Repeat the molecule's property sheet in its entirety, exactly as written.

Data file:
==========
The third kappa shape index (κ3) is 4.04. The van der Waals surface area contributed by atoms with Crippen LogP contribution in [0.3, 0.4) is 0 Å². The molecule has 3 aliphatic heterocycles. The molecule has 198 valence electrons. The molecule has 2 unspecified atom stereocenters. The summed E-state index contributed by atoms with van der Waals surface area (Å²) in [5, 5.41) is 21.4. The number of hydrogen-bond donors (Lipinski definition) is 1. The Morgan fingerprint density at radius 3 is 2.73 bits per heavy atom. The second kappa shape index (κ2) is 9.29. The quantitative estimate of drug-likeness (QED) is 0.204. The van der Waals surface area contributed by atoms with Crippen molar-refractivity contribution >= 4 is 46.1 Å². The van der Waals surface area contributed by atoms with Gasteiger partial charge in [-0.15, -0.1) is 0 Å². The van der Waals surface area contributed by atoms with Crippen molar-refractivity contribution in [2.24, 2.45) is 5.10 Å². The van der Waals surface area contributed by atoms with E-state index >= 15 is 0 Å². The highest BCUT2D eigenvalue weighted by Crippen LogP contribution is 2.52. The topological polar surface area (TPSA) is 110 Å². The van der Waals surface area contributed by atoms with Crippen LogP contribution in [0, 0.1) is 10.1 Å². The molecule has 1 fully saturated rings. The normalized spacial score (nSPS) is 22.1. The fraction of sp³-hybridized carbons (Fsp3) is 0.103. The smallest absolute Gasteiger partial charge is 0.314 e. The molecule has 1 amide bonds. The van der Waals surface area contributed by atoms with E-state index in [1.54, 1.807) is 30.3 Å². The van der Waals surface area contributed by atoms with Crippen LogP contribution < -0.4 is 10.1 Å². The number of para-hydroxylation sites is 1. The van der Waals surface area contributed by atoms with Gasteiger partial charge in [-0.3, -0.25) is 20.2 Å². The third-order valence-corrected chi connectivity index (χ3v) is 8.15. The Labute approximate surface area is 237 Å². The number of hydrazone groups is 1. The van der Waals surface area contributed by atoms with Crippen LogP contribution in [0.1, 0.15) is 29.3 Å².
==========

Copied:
The third kappa shape index (κ3) is 4.04. The van der Waals surface area contributed by atoms with Crippen LogP contribution in [0.3, 0.4) is 0 Å². The molecule has 3 aliphatic heterocycles. The molecule has 198 valence electrons. The molecule has 2 unspecified atom stereocenters. The summed E-state index contributed by atoms with van der Waals surface area (Å²) in [5, 5.41) is 21.4. The number of hydrogen-bond donors (Lipinski definition) is 1. The Morgan fingerprint density at radius 3 is 2.73 bits per heavy atom. The second kappa shape index (κ2) is 9.29. The quantitative estimate of drug-likeness (QED) is 0.204. The van der Waals surface area contributed by atoms with Crippen molar-refractivity contribution >= 4 is 46.1 Å². The van der Waals surface area contributed by atoms with Gasteiger partial charge in [-0.15, -0.1) is 0 Å². The van der Waals surface area contributed by atoms with Crippen molar-refractivity contribution in [2.24, 2.45) is 5.10 Å². The van der Waals surface area contributed by atoms with E-state index >= 15 is 0 Å². The highest BCUT2D eigenvalue weighted by Crippen LogP contribution is 2.52. The topological polar surface area (TPSA) is 110 Å². The van der Waals surface area contributed by atoms with Crippen LogP contribution in [0, 0.1) is 10.1 Å². The molecule has 1 fully saturated rings. The normalized spacial score (nSPS) is 22.1. The fraction of sp³-hybridized carbons (Fsp3) is 0.103. The smallest absolute Gasteiger partial charge is 0.314 e. The molecule has 1 amide bonds. The van der Waals surface area contributed by atoms with E-state index in [1.54, 1.807) is 30.3 Å². The van der Waals surface area contributed by atoms with Crippen LogP contribution < -0.4 is 10.1 Å². The number of para-hydroxylation sites is 1. The van der Waals surface area contributed by atoms with Gasteiger partial charge in [-0.3, -0.25) is 20.2 Å². The third-order valence-corrected chi connectivity index (χ3v) is 8.15. The Labute approximate surface area is 237 Å². The number of hydrazone groups is 1. The van der Waals surface area contributed by atoms with Crippen LogP contribution in [0.1, 0.15) is 29.3 Å².